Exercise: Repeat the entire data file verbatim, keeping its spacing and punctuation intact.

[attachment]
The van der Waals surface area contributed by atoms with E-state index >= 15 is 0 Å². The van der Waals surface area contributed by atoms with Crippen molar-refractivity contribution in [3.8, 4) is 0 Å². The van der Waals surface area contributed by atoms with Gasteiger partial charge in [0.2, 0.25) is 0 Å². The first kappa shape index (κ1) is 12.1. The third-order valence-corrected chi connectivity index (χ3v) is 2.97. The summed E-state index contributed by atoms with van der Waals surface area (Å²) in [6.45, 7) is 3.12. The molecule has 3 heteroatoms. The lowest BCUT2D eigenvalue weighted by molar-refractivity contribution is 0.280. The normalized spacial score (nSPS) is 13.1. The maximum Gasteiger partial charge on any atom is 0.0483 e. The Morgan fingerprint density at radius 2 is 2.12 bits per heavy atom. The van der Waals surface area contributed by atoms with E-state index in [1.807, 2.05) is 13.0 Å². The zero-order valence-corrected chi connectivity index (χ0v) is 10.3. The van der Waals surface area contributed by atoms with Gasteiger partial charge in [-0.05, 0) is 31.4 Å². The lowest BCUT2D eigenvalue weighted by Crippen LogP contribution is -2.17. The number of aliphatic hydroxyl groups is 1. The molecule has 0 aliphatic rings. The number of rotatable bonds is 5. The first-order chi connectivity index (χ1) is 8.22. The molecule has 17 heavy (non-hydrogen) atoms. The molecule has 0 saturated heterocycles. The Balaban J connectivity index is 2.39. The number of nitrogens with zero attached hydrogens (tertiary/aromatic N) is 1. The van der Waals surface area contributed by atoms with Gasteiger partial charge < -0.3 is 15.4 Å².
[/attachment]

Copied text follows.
The van der Waals surface area contributed by atoms with E-state index >= 15 is 0 Å². The van der Waals surface area contributed by atoms with Crippen molar-refractivity contribution in [3.8, 4) is 0 Å². The van der Waals surface area contributed by atoms with Gasteiger partial charge in [0.2, 0.25) is 0 Å². The first kappa shape index (κ1) is 12.1. The third-order valence-corrected chi connectivity index (χ3v) is 2.97. The summed E-state index contributed by atoms with van der Waals surface area (Å²) in [6.45, 7) is 3.12. The molecule has 3 heteroatoms. The lowest BCUT2D eigenvalue weighted by molar-refractivity contribution is 0.280. The normalized spacial score (nSPS) is 13.1. The maximum Gasteiger partial charge on any atom is 0.0483 e. The Morgan fingerprint density at radius 2 is 2.12 bits per heavy atom. The van der Waals surface area contributed by atoms with E-state index in [1.807, 2.05) is 13.0 Å². The zero-order valence-corrected chi connectivity index (χ0v) is 10.3. The van der Waals surface area contributed by atoms with Gasteiger partial charge in [-0.05, 0) is 31.4 Å². The lowest BCUT2D eigenvalue weighted by Crippen LogP contribution is -2.17. The number of aliphatic hydroxyl groups is 1. The molecule has 0 aliphatic rings. The number of rotatable bonds is 5. The first-order chi connectivity index (χ1) is 8.22. The molecule has 17 heavy (non-hydrogen) atoms. The molecule has 0 saturated heterocycles. The Balaban J connectivity index is 2.39. The number of nitrogens with zero attached hydrogens (tertiary/aromatic N) is 1. The van der Waals surface area contributed by atoms with Gasteiger partial charge < -0.3 is 15.4 Å².